The equation of geodesics can be written $$\nabla_{\dot{\gamma}}\dot{\gamma} =0$$ This formulation is intrinsic, $\nabla$ is the covariant derivative arising from the metric $g$ and $\dot{\gamma}$ is the tangent vector to the geodesic $\gamma = \gamma(t)$. As consequence of the said equation, $$g(\dot{\gamma},\nabla_{\dot{\gamma}}\dot{\gamma}) =0$$ that can be re-written as $$\frac{1}{2}\nabla_{\dot{\gamma}}g(\dot{\gamma},\dot{\gamma}) =0\tag{0}$$ i.e. $$\frac{d}{dt}g(\dot{\gamma},\dot{\gamma}) =0\:. \tag{1}$$ It is evident that the length of the tangent vector $g(\dot{\gamma},\dot{\gamma})$ is constant along the geodesic. This property cannot be invariant under arbitrary re-parametrisation, since the tangent vector depends on the choice of the parameter.

It is however possible to characterize the class of the re-parametrisations preserving this property finding that it is exactly the already found class re-parametrisations that leaves fixed the form of the geodesic equation.

If $t=t(u)$ is a $C^2$ re-parametrsation with $dt/du \neq 0$ everywhere, defining $\sigma(u) := \gamma(t(u))$, (1) can be re-arranged into the equivalent requirement $$\frac{d}{du}\left(\left(\frac{dt}{du}\right)^2 g(\dot{\sigma}(u), \dot{\sigma}(u)) \right) =0\:.$$ Expanding the left-hand side, using $\frac{dt}{du} \neq 0$ together with $g(\dot{\gamma},\dot{\gamma}) \neq 0$ (since the geodesic is a non-constant spacelike or timelike geodesic) and assuming that also the length of $\dot{\sigma}$ is constant $$\frac{d}{du}g(\dot{\sigma},\dot{\sigma}) =0\:. \tag{1}$$ we find $$\frac{d}{du} \left(\frac{dt}{du}\right)^2 =0\:.$$ Since $\frac{dt}{du} \neq 0$, this is equivalent to $$\frac{d}{du}\frac{dt}{du} =0\:,$$ namely $u= C_1t + C_2$ with $C_1 \neq 0$. We conclude that if the re-parametrisation produces a curve with tangent vector with constant length then the re-parametrisation preserves the structure of the equations of geodesics and vice versa.

In relativity and in differential geometry, one of the parameters of a (non-constant non-lightlike) geodesic has a relevant physical/geometric meaning: the proper time or the arch-length parameter of the geodesics. According to Ben Crowell's answer, we are however free to change our units and we are also free to arbitrarily fix the origin of the parameter and we expect, i.e., to perform an arbitrary (non singular affine transformation of the parameter). As these choices are completely conventional, the physical/geometrical properties of the curve must remain unchanged. That is the case of Eq.(0) itself and the fact that the tangent vector is constant along the curve.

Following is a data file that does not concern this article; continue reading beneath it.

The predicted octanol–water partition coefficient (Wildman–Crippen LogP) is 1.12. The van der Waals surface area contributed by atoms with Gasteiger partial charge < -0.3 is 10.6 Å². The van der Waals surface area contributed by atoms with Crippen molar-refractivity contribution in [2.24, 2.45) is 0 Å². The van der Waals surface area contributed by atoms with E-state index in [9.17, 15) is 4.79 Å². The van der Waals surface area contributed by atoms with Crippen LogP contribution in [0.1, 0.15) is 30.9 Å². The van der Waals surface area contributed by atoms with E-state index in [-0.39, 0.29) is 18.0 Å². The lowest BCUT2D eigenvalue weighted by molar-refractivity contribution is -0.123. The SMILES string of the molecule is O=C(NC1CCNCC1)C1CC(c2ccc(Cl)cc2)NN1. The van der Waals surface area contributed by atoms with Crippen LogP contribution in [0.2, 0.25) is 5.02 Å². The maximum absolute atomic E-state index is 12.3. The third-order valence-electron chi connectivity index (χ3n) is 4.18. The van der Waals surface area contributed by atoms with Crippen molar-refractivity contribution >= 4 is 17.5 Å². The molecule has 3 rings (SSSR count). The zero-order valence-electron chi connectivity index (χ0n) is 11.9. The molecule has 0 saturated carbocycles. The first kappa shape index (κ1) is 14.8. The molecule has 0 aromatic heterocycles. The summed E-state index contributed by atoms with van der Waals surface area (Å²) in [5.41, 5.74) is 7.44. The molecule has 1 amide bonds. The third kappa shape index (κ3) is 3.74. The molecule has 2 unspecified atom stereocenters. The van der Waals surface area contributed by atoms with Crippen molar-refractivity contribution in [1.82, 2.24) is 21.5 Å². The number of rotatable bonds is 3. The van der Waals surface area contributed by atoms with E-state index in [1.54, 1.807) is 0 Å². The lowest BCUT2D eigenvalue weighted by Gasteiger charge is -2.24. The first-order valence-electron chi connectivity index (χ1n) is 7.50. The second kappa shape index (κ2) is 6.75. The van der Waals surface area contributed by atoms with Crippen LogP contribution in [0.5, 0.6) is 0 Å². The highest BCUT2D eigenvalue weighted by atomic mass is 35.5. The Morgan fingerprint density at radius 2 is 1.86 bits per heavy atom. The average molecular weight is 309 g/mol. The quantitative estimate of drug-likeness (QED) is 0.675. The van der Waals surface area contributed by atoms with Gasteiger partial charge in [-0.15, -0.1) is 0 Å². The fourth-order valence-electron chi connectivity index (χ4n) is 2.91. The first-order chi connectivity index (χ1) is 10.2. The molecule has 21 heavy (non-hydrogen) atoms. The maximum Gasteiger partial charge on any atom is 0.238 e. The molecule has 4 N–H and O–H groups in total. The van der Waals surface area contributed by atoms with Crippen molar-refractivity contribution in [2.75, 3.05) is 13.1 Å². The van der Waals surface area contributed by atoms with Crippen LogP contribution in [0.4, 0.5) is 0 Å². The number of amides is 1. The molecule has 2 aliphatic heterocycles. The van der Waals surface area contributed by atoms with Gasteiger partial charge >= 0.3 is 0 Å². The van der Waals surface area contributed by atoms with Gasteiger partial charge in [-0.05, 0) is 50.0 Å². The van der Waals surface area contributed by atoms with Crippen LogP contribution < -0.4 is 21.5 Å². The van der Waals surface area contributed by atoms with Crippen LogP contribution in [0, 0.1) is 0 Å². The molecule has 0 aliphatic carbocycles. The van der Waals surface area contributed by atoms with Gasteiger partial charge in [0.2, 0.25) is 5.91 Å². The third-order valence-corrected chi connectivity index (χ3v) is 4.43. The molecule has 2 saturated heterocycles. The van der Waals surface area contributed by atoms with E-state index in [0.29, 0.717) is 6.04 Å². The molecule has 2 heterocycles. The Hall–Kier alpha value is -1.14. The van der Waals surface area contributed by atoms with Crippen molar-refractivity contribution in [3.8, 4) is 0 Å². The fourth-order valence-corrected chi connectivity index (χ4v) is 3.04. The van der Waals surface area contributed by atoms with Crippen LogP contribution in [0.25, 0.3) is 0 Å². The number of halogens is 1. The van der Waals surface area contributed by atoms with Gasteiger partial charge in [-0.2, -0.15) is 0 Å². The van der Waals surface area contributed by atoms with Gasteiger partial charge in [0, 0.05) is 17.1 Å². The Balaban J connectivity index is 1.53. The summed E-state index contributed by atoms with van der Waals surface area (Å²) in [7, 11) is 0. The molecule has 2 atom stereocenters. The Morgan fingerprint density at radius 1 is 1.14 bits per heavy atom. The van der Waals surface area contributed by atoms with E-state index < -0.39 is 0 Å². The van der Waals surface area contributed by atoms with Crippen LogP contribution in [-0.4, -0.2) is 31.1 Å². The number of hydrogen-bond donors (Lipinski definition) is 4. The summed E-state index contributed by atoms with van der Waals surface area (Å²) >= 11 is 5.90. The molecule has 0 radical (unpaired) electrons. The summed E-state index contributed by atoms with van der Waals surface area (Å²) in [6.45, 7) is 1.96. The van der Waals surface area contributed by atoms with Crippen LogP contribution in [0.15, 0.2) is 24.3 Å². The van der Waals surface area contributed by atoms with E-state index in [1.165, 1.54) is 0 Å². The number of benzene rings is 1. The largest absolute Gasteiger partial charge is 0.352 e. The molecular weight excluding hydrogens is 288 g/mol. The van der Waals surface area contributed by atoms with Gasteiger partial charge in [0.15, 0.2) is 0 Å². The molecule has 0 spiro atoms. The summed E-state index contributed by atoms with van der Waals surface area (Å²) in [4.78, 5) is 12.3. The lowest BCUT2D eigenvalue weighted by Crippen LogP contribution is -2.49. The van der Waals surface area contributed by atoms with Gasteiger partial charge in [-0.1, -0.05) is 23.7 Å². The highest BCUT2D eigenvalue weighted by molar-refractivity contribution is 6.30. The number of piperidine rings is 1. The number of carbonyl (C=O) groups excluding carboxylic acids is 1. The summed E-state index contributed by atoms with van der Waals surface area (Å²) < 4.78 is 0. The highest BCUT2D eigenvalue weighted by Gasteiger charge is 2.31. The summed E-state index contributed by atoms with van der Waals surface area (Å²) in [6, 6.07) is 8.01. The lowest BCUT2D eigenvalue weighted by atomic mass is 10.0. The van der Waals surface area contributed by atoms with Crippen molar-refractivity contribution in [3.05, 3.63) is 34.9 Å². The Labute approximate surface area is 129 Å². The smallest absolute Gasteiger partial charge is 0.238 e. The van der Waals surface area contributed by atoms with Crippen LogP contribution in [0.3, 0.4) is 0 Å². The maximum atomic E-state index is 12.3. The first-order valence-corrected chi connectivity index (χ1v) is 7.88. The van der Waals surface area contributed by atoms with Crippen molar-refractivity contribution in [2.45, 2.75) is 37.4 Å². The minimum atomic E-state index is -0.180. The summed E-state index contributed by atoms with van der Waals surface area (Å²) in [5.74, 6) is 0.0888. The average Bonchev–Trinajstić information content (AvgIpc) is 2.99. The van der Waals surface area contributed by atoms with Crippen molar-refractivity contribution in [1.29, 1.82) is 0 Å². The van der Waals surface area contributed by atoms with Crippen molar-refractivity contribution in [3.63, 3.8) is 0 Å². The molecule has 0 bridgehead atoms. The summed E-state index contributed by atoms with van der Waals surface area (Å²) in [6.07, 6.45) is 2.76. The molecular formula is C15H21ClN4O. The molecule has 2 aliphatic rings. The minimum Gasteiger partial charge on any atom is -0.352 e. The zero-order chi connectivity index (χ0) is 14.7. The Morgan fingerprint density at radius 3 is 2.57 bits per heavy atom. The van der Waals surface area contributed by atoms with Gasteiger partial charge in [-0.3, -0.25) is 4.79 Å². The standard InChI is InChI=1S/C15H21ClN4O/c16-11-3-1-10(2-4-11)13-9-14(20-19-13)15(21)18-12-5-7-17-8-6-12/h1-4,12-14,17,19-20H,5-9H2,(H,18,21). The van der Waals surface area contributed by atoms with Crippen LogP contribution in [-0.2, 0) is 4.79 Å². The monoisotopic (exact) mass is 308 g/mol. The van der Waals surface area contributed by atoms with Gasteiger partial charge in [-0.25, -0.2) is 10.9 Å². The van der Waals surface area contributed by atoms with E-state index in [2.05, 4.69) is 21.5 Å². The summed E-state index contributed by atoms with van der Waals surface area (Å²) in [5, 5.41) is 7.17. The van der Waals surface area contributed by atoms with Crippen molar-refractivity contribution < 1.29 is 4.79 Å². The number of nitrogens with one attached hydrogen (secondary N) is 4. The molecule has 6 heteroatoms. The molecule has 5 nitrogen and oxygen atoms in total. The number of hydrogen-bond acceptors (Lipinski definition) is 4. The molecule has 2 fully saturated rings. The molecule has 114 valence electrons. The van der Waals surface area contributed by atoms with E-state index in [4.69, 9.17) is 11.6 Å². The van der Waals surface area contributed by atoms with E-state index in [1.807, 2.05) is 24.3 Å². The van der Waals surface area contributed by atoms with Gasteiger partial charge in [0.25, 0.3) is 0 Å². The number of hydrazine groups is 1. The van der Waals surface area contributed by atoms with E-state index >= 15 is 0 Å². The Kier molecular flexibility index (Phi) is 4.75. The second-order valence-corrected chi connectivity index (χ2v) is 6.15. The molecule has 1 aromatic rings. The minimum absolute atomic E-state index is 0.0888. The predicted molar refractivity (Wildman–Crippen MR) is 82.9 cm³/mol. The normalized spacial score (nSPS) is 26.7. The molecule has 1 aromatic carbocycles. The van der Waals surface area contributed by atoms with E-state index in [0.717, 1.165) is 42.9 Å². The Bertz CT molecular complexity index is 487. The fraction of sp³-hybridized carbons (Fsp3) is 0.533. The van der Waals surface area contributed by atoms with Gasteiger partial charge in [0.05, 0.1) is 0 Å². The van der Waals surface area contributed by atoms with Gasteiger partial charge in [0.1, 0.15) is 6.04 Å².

There is another class of curves whose tangent vector has constant length and this property is preserved if re-parametrising the curves by means of affine transformations and these transformations have a physically relevant meaning. I mean the tangent curves to Killing vector fields $K$. These curves are defined as $$\dot{\gamma}= K(\gamma(t))\:.$$ Since the metric is invariant along the orbits of $K$, we trivially have $$\frac{d}{dt}g(\dot{\gamma}, \dot{\gamma})= \frac{d}{dt}g(K(\gamma(t)), K(\gamma(t)))=0\:.$$ On the other hand $K$ is a Killing field if and only if $K' := cK$ is a Killing fields for $c \neq 0$. The integral curves of $K'$ are those of $K$ with rescaled parameter $u= t/c$. The origin of the parameter can be arbitrarily fixed an we therefore discover the affine class of transformations once more.

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A typical example of an affine parameter would be the proper time along a timelike geodesic. The fact that the curve is a geodesic doesn't depend on what units your clock uses or when you start the clock.

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  • $\begingroup$ And why assuming that good notions of time can only be modified with affine transformations? I think that the reasoning can be reversed: we admit only affine re-definitions of our notion of time because of that property of geodesic equation (or a similar property of parameters of the integral curves of Killing vector fields in curved spacetime). However, yes your remark is correct nomatter if it is the cause or a consequence, for timelike geodesics. $\endgroup$ – Valter Moretti Sep 24 '17 at 12:59
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Good question! Obviously, if $a=C_1\beta+C_2$ then $$\text{d}a=C_1\text{d}\beta,$$ and the geodesic equation remains unchanged upon this transformation if one multiplies through by $C_1^2$. To answer your question, the deeper meaning is that the action $$S = \int \text{ds}$$ is always the same for linear transformations of the parameter. An action can also be thought of as

  1. an arc length, or
  2. the total energy over some time since $$S=\int^tL(\dot{x},x)\text{d}t.$$

Putting these two ideas together reveals that the minimum energy of a system over time will remain same for arbitrary linear transformations of the length measurement parameter. This statement encodes a lot actually; one interesting one is the total energy being locally conserved.